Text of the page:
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The City Likely to Win Amazon’s HQ2 is Already a Winner—And That’s a Problem for America

Amazon CEO Jeff Bezos

Amazon CEO Jeff Bezos // Ted S. Warren/AP File Photo

As you’ve likely heard, our big ol’ friend Amazon is in search of a location for its second headquarters. Unsurprisingly, they have detailed prerequisites for this new location, specifically “strong local and regional talent—particularly in software development and related fields—as well as a stable and business-friendly environment.” Geographic Expansion 101, really.

As you’ve also likely heard, cities are bending over backwards in attempts to woo the tech giant, sending them anything from well-researched proposals to 21-foot Saguaro cacti. Brown-Nosing 101, really—but can we even blame them?

Let’s look at the numbers for a second. The direct economic impact in the highest bidder’s backyard will be insane—$5 billion in construction costs and 50,000 new, high-paying jobs. What will be equally, if not more, insane is the indirect impact felt by the winning city’s local economy. If the side-effects of Amazon’s Seattle HQ serve as any indication, the lucky winner will also be able to lock down about 53,000 non-Amazon jobs and $38 billion worth of investment in the local economy in the six or so years following the deal. No wonder these cities are gifting Amazon all the cacti they can find for a shot at this.

So, to the million-dollar (sorry, multi billion dollar) question—who’s going to hit the jackpot?

More likely than not, a city that’s already hit it.

Boston, Chicago, Austin, Dallas, Denver, and DC are some of the cities whose names have been getting tossed around as top candidates. These frontrunners meet Amazon’s needs in terms of a strong talent pool and a relatively stable business environment. If selected, any of these picks would earn Amazon an A+ in their Geographic Expansion 101 class. That is, an A+ by the private sector’s grading standards.

Enrico Moretti, a professor of economics at UC Berkeley, would be unsurprised by Amazon’s new location preferences. After all, he essentially predicted Amazon’s expansion strategy back in his 2012 book The New Geography of Jobs. Moretti observed a trend within the high-innovation and high-“knowledge” sector of the US economy over the past 30 years, and it appears like it could explain one of the hidden forces behind Amazon’s decision-making. He coins this trend as “The Great Divergence” and articulates it as such:

“A handful of cities with the ‘right’ industries and a solid base of human capital keep attracting good employers and offering high wages, while those at the other extreme, cities with the ‘wrong’ industries and a limited human capital base, are stuck with dead-end jobs and low average wages.”

He continues:

“More than traditional industries, the knowledge economy has an inherent tendency towards geographical agglomeration. In this context, initial advantages matter, and the future depends heavily on the past.”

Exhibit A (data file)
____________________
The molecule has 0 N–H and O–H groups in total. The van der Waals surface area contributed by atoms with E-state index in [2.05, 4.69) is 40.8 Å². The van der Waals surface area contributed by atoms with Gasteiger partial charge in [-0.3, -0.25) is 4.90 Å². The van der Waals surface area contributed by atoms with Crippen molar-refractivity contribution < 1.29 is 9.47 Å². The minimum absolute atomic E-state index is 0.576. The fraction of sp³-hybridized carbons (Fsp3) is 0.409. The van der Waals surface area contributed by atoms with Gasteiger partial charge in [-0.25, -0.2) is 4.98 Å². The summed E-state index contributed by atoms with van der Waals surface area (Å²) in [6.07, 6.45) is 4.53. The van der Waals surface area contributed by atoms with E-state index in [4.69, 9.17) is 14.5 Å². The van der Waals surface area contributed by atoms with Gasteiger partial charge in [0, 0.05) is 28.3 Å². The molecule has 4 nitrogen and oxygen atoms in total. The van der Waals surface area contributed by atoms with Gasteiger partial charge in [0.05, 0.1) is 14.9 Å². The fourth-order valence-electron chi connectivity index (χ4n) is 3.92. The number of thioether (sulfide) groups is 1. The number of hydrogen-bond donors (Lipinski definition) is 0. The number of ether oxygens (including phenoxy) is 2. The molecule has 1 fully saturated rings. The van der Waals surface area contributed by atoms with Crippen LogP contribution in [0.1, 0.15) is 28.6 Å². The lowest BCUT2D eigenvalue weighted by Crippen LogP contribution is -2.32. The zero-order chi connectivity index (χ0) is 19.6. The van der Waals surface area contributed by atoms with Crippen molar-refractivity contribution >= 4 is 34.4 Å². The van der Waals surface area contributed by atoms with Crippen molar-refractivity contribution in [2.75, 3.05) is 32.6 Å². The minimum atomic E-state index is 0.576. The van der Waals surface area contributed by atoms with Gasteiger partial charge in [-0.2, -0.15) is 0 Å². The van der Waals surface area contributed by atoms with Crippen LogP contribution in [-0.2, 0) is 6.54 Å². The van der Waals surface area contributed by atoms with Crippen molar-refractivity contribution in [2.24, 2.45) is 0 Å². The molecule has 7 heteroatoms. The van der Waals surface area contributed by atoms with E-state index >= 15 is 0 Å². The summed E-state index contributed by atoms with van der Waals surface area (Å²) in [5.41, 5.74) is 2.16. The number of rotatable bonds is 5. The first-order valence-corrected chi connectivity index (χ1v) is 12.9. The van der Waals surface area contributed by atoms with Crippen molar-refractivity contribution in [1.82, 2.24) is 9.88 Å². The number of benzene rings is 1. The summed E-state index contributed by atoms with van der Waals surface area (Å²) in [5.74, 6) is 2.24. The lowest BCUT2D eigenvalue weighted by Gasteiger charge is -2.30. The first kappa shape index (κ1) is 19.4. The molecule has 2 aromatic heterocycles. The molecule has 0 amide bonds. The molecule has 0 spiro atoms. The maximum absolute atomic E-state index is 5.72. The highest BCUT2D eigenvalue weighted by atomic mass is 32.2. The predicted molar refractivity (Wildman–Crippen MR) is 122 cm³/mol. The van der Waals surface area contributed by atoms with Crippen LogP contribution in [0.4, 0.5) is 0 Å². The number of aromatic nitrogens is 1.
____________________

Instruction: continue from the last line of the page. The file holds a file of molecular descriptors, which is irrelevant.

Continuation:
Let’s break all that down a bit. So, according to Moretti, economically-stable and highly educated cities have a gravitational-like force about them, which allows them to woo high-“knowledge” companies, generate local wealth, and eventually create an even more attractive environment for other companies to relocate to. Alternatively, struggling cities have the exact opposite effect. Given this trend in the context of Amazon, I’d expect Moretti to predict that the cities who need Amazon’s headquarters the most will not get it. And that’s a problem—not for Amazon, but for the United States of America.

But, for a second, imagine a world in which the United States’ problems were actually Amazon’s, too. Of course Amazon cares about the state of the country in a macroeconomic and regulatory sense, but imagine if they somehow took it upon themselves to positively impact the country whom they call home in a way that only they have the power to do.

What if Amazon were to shock us and pick a small, struggling city for its new headquarters. There would undoubtedly be a weak talent pool and a relatively unstable business environment at the very beginning. Investors would not be happy and they would probably struggle, just as their new home has for years. But if Moretti’s trend persists, an Amazon headquarters would also create some much-needed gravitational-like force in a disenfranchised and deserving community. Before long, I would expect the firm to grow slowly from the ground up, and as they did, they would take an entire city, state, and region up with them. It would be a pretty radical kind of Corporate Social Responsibility, but radical change sometimes comes with radical decision-making.

Amazon is large enough and Jeff Bezos is wealthy enough that Amazon would be okay in the long-term. Sure, they wouldn’t be able to scale as quickly as initially anticipated, but I think I’m fine with it taking another five years to get my toilet paper delivered via drone twelve minutes after my click. In fact, maybe Amazon would be more than just “okay” in the long term. Perhaps it would be a progressive business move to garner a socially-conscious reputation for investing in an underserved city, especially in a time when our country is fighting serious wealth inequality and geographical division. Good CSR seems to lead to good business, so maybe it would be smart for other companies to turn America’s problems into their own.

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